Of the 333 households, 46.5% had children under the age of 18 living with them, 67.6% were married couples living together, 7.8% had a female householder with no husband present, and 21.9% were non-families. 17.7% of all households were made up of individuals, and 3.9% had someone living alone who was 65 years of age or older. The average household size was 2.82 and the average family size was 3.24.

In the borough the population was spread out, with 32.2% under the age of 18, 5.4% from 18 to 24, 40.4% from 25 to 44, 15.9% from 45 to 64, and 6.2% who were 65 years of age or older. The median age was 33 years. For every 100 females, there were 103.7 males. For every 100 females age 18 and over, there were 100.9 males.

The median income for a household in the borough was $57,054, and the median income for a family was $60,455. Males had a median income of $40,250 versus $31,146 for females. The per capita income for the borough was $19,164. About 1.7% of families and 2.3% of the population were below the poverty line, including 3.0% of those under age 18 and none of those age 65 or over.


The Goldsboro community is served by the West Shore School District (one of 500 public school districts in Pennsylvania and 15 public school districts in York County). Students may also attend one of the Commonwealth's public cyber charter schools at no additional cost to the family or student. The local school district pays the Pennsylvania Department of Education set tuition fee to the cyber charter school that the resident student chooses to attend. By law, Pennsylvania cyber charter school students have access to all extracurriculars and sports programs at the local public school district.[15] Alternatively, the Commonwealth of Pennsylvania permits parents to home school their children or they may attend a private school. The public school district is required by Pennsylvania school code regulation to provide free transportation to local private schools that are within 10 miles of the local district's borders.[16]


  1. ^ "US Gazetteer files: 2010, 2000, and 1990". United States Census Bureau. 2011-02-12. Retrieved 2011-04-23.
  2. ^ Election results for York County municipalities: Live updates,
  3. ^ "2019 U.S. Gazetteer Files". United States Census Bureau. Retrieved July 28, 2020.
  4. ^ a b "Population and Housing Unit Estimates". United States Census Bureau. May 24, 2020. Retrieved May 27, 2020.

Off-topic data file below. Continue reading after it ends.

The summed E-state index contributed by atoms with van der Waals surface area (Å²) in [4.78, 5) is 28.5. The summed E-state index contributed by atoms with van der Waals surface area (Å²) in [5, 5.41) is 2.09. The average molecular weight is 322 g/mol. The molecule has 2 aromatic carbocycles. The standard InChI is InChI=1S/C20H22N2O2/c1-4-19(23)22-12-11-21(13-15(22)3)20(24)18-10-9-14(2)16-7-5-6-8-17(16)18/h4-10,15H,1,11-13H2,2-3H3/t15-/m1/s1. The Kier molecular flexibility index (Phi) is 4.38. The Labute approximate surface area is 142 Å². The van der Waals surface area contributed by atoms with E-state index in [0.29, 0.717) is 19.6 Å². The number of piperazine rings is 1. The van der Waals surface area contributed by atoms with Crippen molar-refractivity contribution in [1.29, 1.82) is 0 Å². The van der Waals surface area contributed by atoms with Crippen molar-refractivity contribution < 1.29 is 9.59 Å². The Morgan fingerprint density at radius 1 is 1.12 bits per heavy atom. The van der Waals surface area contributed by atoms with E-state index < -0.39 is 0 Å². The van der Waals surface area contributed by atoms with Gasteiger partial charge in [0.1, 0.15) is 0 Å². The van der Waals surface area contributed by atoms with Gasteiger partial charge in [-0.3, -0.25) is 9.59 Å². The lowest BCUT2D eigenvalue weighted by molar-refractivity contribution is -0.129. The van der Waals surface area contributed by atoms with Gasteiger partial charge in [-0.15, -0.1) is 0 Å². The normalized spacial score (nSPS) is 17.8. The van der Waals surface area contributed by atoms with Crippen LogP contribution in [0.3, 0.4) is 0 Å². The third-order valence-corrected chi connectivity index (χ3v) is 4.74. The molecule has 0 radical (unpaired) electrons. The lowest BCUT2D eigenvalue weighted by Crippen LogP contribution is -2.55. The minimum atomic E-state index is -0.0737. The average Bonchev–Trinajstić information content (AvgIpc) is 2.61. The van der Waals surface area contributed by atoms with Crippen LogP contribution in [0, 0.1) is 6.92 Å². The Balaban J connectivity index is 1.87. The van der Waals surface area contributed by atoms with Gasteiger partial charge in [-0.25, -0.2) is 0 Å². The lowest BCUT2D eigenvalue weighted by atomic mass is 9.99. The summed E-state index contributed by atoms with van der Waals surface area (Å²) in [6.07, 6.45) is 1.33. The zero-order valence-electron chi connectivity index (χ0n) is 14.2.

5. ^ "Race, Hispanic or Latino, Age, and Housing Occupancy: 2010 Census Redistricting Data (Public Law 94-171) Summary File (QT-PL), Goldsboro borough, Pennsylvania". United States Census Bureau. Retrieved October 5, 2011.
  6. ^ "USPS ZIP Code Lookup (Cities by ZIP Code): 17319". Retrieved 20 March 2017.
  7. ^ a b Gibson, John (1886). "History of York County, Pennsylvania: GOLDSBORO". USGenWeb Archives. Chicago: F. A. Battey Publishing Co. pp. 627–630. Retrieved 5 August 2016. ... the postoffice was removed to Goldsboro, but still retains the name Etter’s Postoffice ...
  8. ^ "National Register Information System". National Register of Historic Places. National Park Service. July 9, 2010.
  9. ^ Burger, TW (27 October 2002). "Where the heck is Etters? The answer is ..." Patriot-News, The (Harrisburg, PA). p. A01. ISSN 1041-4029. Retrieved 8 August 2016.
  10. ^ Larsen, Kari (28 August 2015). "Where is Etters? Red Land gives sports fans a look at central Pa.'s eccentric geography". PennLive. PA Media Group. Retrieved 10 August 2016. ... In early days, post offices were privately owned. The first post office in the Goldsboro area was owned by Henry Etter. This was about 1838 ...
  11. ^ "ZIP Code 17319 Map, Housing Stats, More for Etters, PA". Retrieved 2018-03-08.
  12. ^ "Census of Population and Housing". U.S. Census Bureau. Retrieved 11 December 2013.
  13. ^ a b "U.S. Census website". United States Census Bureau. Retrieved 2008-01-31.
  14. ^ "Incorporated Places and Minor Civil Divisions Datasets: Subcounty Resident Population Estimates: April 1, 2010 to July 1, 2012". Population Estimates. U.S. Census Bureau. Archived from the original on 11 June 2013. Retrieved 11 December 2013.
  15. ^ Pennsylvania Department of Education, Charter Schools, 2013
  16. ^ Pennsylvania Department of Education, Pupil Transportation, 2012